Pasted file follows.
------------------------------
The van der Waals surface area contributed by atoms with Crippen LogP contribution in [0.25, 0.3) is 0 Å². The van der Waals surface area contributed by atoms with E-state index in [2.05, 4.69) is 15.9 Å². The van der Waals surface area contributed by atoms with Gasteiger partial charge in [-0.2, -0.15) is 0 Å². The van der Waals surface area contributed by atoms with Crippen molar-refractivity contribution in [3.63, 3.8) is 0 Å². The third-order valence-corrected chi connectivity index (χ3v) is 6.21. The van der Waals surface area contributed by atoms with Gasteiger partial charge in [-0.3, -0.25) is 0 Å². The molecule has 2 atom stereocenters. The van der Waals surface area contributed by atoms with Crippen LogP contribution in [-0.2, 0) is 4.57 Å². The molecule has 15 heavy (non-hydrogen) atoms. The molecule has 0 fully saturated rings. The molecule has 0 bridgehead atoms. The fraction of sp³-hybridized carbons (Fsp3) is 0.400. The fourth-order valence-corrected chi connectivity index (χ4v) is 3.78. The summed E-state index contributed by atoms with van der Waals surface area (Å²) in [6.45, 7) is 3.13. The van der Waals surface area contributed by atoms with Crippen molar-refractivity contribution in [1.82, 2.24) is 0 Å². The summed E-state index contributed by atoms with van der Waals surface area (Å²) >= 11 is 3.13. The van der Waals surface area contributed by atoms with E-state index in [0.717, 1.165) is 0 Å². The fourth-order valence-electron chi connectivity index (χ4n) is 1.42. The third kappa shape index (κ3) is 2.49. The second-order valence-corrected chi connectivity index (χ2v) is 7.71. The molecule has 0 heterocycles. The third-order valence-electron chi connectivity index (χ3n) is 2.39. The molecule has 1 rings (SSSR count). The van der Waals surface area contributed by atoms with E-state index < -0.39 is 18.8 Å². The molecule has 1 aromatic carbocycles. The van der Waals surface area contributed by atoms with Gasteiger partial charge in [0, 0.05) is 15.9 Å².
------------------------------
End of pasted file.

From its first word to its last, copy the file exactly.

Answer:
The van der Waals surface area contributed by atoms with Crippen LogP contribution in [0.25, 0.3) is 0 Å². The van der Waals surface area contributed by atoms with E-state index in [2.05, 4.69) is 15.9 Å². The van der Waals surface area contributed by atoms with Gasteiger partial charge in [-0.2, -0.15) is 0 Å². The van der Waals surface area contributed by atoms with Crippen molar-refractivity contribution in [3.63, 3.8) is 0 Å². The third-order valence-corrected chi connectivity index (χ3v) is 6.21. The van der Waals surface area contributed by atoms with Gasteiger partial charge in [-0.3, -0.25) is 0 Å². The molecule has 2 atom stereocenters. The van der Waals surface area contributed by atoms with Crippen LogP contribution in [-0.2, 0) is 4.57 Å². The molecule has 15 heavy (non-hydrogen) atoms. The molecule has 0 fully saturated rings. The molecule has 0 bridgehead atoms. The fraction of sp³-hybridized carbons (Fsp3) is 0.400. The fourth-order valence-corrected chi connectivity index (χ4v) is 3.78. The summed E-state index contributed by atoms with van der Waals surface area (Å²) in [6.45, 7) is 3.13. The van der Waals surface area contributed by atoms with Crippen molar-refractivity contribution in [1.82, 2.24) is 0 Å². The summed E-state index contributed by atoms with van der Waals surface area (Å²) >= 11 is 3.13. The van der Waals surface area contributed by atoms with E-state index in [0.717, 1.165) is 0 Å². The fourth-order valence-electron chi connectivity index (χ4n) is 1.42. The third kappa shape index (κ3) is 2.49. The second-order valence-corrected chi connectivity index (χ2v) is 7.71. The molecule has 0 heterocycles. The third-order valence-electron chi connectivity index (χ3n) is 2.39. The molecule has 1 rings (SSSR count). The van der Waals surface area contributed by atoms with E-state index < -0.39 is 18.8 Å². The molecule has 1 aromatic carbocycles. The van der Waals surface area contributed by atoms with Gasteiger partial charge in [0, 0.05) is 15.9 Å².